When I was in Kenya two years ago, I started a list in the back of my journal of things I wanted to do or accomplish during my life, what some people have affectionately begun to call a bucket list. Originally I had in mind to have 100 special goals on the list, but I'm still only up to 55. They vary in complexity, expense, and how easy they will be to complete- reading the complete works of Shakespeare is time consuming, but not as involved as spending at least a day in each of the 50 states. Some of them are very involved but I've made good headway on them. Visiting every continent is a big goal, but I'm over halfway done with it. As for seeing the east and west coast of every ocean- I've achieved that for all of them except the Arctic, and I'm figuring out what the east and west coasts of the Arctic ocean really involve. Maybe I'll end up going to northern Alaska and Northern Norway. Both of those would also assist me with my goal of seeing the Northern lights at least once.
But, like I said, I've still only gotten up to 55 items on the list, and that's only after I pulled it back out this weekend and added a few more to it. One of them, whether or not this is cheating, I added right after I'd done it. It wasn't really something I'd dreamed of doing, but I'm really glad I did it.
This addition to the bucket list, which some might think would put the kicking the bucket part into the bucket list, was skydiving. I have some very active friends in Salt Lake, and some of them decided recently that they were going. TO be honest, I mostly just felt like it would be some kind of admission of defeat to turn down the opportunity. I knew that I would always wonder what it would have been like- so I signed up, and this last Saturday morning found me driving out to nowhereland- I mean, Toelle- suiting up in a harness, and getting on a very small plane.
I'll be completely honest- I was so nervous that I didn't think about it all week because I knew my mind would just work itself in circles. But somehow, once I was there and on the tiny plane and soaring up in the air, my logical brain just couldn't figure out waht I was doing and shut off. I wasn't nervous at all- just fascinated.
There were seven of us, so Heather, Cassaundra, Jared, and Trevor jumped first on the first plane, and then Costley, Amy, and I went up second with another girl.
I was jumping last, so I got to watch Costley and Amy and the other girl on the plane with us hurtle out into space. That was pretty surreal, to watch them fall away from the plane. Then it was my turn. My jump partner, Brian, had secured our harnesses together, and he guided me to the door of the plane, where I put my toes over the edge, and before I really had time to register where I was, we were out, falling through the air at over 100 miles per hour.
I would have screamed out of pure instinct, but I couldn’t get the breath to do it. We fell face up horizontally for a bit; I remember seeing the plane in the air above me, and then we rotated, and I was staring at the earth, so far down- so far away. It was so bizarre to think that I was plummeting towards it, so fast that my lips were flapping in the wind, but I was so high up that it didn’t look like we were getting any closer. One thing they instructed us to do was to breathe through our teeth, or getting a breath of air would be like drinking through a fire hydrant. That was pretty accurate.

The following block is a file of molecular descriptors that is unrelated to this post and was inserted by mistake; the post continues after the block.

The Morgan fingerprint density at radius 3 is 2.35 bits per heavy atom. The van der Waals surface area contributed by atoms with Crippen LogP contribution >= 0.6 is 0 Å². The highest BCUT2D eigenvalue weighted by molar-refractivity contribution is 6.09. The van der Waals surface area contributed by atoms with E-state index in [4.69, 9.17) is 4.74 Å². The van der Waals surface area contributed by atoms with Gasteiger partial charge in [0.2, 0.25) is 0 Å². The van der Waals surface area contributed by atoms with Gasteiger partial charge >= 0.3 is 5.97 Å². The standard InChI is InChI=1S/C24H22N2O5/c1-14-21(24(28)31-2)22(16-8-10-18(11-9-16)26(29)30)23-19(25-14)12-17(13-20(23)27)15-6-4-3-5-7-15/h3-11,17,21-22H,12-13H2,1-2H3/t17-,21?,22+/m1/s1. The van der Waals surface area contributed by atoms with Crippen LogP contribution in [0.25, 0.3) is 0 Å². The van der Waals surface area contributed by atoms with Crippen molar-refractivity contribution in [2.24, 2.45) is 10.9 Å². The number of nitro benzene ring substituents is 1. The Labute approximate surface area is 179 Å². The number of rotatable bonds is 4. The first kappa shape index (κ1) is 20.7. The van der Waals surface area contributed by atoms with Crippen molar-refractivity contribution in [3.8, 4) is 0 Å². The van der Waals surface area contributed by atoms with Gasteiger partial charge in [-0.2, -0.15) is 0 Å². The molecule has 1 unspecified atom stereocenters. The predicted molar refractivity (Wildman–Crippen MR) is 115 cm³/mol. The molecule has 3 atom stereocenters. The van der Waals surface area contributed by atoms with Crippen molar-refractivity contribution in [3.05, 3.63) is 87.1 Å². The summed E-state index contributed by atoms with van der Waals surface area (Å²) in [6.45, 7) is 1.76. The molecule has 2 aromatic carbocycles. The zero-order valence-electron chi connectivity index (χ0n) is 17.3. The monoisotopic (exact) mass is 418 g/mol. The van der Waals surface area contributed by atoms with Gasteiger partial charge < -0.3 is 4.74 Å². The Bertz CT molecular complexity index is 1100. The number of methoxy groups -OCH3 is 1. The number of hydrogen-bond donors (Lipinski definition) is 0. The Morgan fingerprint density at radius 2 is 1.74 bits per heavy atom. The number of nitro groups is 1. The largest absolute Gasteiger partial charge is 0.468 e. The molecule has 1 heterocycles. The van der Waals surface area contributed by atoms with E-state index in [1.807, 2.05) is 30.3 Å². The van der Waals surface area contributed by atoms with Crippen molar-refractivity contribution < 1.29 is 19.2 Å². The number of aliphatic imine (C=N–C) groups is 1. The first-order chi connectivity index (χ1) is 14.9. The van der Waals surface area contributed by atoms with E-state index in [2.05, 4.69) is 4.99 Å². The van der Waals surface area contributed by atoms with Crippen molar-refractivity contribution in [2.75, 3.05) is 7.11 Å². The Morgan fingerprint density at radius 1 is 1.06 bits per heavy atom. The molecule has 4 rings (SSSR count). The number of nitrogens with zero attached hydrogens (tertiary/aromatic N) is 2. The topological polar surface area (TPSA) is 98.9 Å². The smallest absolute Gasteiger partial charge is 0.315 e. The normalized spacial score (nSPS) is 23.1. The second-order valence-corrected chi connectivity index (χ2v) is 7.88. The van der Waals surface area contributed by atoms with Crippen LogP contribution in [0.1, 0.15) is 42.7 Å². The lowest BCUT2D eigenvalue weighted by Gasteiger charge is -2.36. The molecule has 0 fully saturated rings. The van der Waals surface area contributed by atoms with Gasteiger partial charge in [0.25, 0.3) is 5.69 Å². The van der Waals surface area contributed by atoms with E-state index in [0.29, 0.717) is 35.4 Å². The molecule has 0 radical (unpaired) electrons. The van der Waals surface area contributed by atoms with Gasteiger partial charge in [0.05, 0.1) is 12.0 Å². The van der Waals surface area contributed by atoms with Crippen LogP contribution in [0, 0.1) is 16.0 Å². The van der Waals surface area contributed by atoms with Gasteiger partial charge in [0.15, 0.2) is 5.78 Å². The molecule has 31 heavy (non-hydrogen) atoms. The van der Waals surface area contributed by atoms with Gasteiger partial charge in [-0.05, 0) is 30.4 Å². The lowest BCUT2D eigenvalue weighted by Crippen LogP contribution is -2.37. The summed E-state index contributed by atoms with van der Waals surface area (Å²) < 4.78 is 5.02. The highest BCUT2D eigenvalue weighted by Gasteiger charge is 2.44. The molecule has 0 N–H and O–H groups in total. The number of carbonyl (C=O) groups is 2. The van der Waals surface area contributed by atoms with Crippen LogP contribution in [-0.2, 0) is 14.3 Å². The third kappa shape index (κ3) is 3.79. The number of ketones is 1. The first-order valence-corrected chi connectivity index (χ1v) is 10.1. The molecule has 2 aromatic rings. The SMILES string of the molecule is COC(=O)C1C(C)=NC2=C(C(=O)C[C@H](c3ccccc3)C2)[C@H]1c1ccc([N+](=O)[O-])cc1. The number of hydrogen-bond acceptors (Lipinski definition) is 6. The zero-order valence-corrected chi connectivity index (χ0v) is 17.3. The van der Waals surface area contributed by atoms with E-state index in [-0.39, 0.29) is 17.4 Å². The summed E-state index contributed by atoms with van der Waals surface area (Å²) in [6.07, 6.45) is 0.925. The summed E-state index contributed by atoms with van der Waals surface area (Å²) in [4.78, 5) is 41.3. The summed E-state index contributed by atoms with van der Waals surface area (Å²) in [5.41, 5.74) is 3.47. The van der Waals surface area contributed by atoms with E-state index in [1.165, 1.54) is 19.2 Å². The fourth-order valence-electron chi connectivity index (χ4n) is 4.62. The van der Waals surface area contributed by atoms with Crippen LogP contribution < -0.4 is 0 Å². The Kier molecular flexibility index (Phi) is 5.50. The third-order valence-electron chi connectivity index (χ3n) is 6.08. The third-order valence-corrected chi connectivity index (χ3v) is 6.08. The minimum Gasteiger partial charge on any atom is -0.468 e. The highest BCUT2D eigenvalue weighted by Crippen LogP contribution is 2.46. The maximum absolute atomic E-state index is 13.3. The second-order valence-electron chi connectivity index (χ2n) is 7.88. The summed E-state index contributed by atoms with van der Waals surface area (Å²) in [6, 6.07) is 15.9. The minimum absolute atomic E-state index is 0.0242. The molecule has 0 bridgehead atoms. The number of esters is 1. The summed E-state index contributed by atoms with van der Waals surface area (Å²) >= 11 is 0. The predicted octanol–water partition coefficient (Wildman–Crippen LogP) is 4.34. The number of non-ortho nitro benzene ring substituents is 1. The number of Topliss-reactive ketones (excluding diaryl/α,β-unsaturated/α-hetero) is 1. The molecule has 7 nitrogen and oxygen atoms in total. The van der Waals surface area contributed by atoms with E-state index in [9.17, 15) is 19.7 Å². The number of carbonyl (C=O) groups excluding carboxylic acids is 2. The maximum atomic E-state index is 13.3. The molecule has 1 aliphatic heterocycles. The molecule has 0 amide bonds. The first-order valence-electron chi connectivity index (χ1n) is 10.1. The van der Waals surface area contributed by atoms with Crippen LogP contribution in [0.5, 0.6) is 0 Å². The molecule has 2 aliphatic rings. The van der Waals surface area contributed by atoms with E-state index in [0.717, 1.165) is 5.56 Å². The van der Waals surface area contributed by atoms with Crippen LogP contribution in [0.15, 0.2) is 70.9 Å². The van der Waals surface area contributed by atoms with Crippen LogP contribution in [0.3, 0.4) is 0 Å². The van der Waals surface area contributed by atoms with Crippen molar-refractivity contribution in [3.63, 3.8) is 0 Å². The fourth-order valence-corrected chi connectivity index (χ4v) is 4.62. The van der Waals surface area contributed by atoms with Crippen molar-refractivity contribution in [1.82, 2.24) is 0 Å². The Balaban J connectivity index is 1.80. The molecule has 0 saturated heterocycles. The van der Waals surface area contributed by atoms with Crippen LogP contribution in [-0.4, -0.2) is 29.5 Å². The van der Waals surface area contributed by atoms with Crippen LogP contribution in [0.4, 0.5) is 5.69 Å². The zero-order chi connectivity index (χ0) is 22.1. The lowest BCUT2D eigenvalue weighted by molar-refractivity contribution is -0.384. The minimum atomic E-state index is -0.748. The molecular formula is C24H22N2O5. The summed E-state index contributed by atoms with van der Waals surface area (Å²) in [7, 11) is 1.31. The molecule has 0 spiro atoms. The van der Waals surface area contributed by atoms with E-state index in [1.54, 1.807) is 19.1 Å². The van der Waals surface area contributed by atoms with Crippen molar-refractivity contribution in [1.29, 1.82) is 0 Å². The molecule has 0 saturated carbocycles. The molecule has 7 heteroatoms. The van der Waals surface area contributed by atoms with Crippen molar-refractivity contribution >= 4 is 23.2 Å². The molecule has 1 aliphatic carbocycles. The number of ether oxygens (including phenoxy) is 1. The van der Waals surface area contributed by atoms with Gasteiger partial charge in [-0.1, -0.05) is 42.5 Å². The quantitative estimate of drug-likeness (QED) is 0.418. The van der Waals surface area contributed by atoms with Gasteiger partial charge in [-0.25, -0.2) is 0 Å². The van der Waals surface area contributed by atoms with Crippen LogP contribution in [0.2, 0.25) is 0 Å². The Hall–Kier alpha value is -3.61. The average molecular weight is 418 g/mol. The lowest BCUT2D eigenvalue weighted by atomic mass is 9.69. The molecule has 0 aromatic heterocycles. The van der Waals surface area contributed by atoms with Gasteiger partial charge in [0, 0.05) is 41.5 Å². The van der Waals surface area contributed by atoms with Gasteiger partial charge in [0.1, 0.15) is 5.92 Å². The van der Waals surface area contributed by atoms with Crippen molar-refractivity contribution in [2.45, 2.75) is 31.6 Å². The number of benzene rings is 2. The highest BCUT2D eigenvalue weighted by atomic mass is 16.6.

We were in freefall for about a minute before Brian pulled the dragline and then the chute. I got a bit of a jolt with that, which might have been the worst sensation I experienced. There was no feeling like I’d lost my stomach or anything at any point. Then we were just hanging in midair under a parachute, up so, so high, and falling gradually downwards. Brian used the steering lines to do some spins, which were fine at first but then made me feel nauseated. I did keep feeling kind of ill after that, which was a bummer, but it was still an amazing experience. I was surprised at how much control those steering lines gave us. It was especially useful when we got near the ground and Brian was able to get us right over the landing field by pulling left and right. The landing itself was incredibly smooth, too. Brian told me to keep my feet up so his touched the ground first- if mine touched first, we would end up landing on my face. So I pulled my feet way up high, and touching down ended up to be a very gentle, safe experience.
When I got home, I remembered my bucket list. I hadn't looked at it or thought about it for over a year, but I felt completely justified in pulling it back out and added "go skydiving" to the list, with a big check next to it. Then I kept it out and looked at it and mulled it over for a while. I was surprised to see that I had achieved one or two things on there without even consciously remembering the bucket list. There are a couple other things on there that are being set in motion right now. I added a few things to it as well, some silly, some serious. Life is so amazing. I went to see "The Lion King" with Laura this last week, and the lines from "The Circle of Life" keep playing through my head: "From the day we arrive on this planet and blinking, step into the sun- there's more to see than can ever be seen, more to do than can ever be done." Sometimes I feel like I don't want to sleep because there's so much to experience and do and live for- and I don't want to miss it. Life is my great adventure, no matter what it brings- joy and sorrow, ease or challenges, quiet night laying in the backyard and looking at the stars or falling from the sky with a parachute on my back. I don't find it hard to believe that I sang for joy with the morning stars when I knew I got to come to earth.